And so, if the ending doesn’t seem triumphant or conclusive, if Shane’s “escape” from the estate at the end scarcely seems more appealing than the NVQ he discusses earlier in the comic, then that’s only fitting.  Even if Shane escapes Cradlegrave, it [the place/the mind/the body] is still there, still fucked, still reeling off the last hit of the black milk.

Best take note of that “4EVER” as you try to leave this comic behind you.

You might not be away for as long as you think…

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(With apologies to the great Neil Kulkarni, whose far superior “Twenty Thoughts About Love & Erykah Badu’s New Amerykah Part Two” provided the template for this piece.)

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Diggers and Snatchers

PART 1 - 15 Thoughts About Fear and Cradlegrave

PART 2 - Staring Through Her Mother’s Eyes

PART 3 – Ghosts of the Cradlegrave Estate

10 Responses to “Diggers & Snatchers: Fifteen Thoughts About Fear and Cradlegrave”

  1. Mr Attack Says:

    That weird composited feel to the backgrounds is really fucking odd. That said, the “don’t make such a fuss now panel” has me both intrigued and repulsed.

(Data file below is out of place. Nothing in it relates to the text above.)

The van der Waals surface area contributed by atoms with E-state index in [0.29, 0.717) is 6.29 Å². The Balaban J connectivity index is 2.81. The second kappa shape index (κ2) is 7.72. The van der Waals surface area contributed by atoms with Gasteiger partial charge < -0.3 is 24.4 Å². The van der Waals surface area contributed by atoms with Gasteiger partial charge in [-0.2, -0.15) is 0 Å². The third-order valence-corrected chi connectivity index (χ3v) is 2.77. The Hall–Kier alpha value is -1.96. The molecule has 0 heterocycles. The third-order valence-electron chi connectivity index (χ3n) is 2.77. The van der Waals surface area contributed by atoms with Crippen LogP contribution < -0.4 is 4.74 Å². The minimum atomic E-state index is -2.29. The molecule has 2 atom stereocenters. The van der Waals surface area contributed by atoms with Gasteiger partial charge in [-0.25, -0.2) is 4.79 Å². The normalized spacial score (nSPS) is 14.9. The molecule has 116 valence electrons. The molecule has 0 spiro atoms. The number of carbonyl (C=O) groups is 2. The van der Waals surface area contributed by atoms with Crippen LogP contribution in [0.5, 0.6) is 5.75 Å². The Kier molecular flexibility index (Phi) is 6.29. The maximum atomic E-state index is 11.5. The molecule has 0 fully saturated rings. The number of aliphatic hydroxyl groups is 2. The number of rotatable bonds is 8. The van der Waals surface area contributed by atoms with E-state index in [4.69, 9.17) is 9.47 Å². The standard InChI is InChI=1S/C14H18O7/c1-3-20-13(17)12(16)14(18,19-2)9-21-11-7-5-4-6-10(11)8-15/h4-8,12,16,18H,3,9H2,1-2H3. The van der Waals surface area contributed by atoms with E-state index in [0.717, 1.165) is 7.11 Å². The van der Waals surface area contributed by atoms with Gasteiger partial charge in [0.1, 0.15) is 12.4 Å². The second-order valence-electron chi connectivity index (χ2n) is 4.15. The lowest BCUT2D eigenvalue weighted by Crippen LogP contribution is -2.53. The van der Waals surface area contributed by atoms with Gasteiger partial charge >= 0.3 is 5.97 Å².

“Ripeness” seems to cover it all.

  2. bobsy Says:

    I think the way Bagwell’s art slips into the computer-rendered images creates a pleasingly horrid but appropriate dissonance. It creates a point of stress between the chaacters and their environment, which is kind of what the whole story’s about.

    The ‘empty streets’ pages at the back of the trade have a wonderful silent, overlit eeriness to them, a fitting coda to the series itself, I thought.

  3. The Beast Must Die Says:

    Mmm. The cheap ugliness of the colouring is totally suitable, especially combined with his strong, confident figure work. He really aced in Indigo Prime though.

    The best thing about Cradlegrave is it totally proves it’s possible to do genuinely unsettling, original horror comics. Ramsey Campbell is a totally appropriate person to do the introduction as well – his 70′s stories have a similarly original, contemporary and distinctly British take on Horror.

    Someone should do a weekly horror comic with stuff like Cradlegrave in it. Scream 2 , as it were.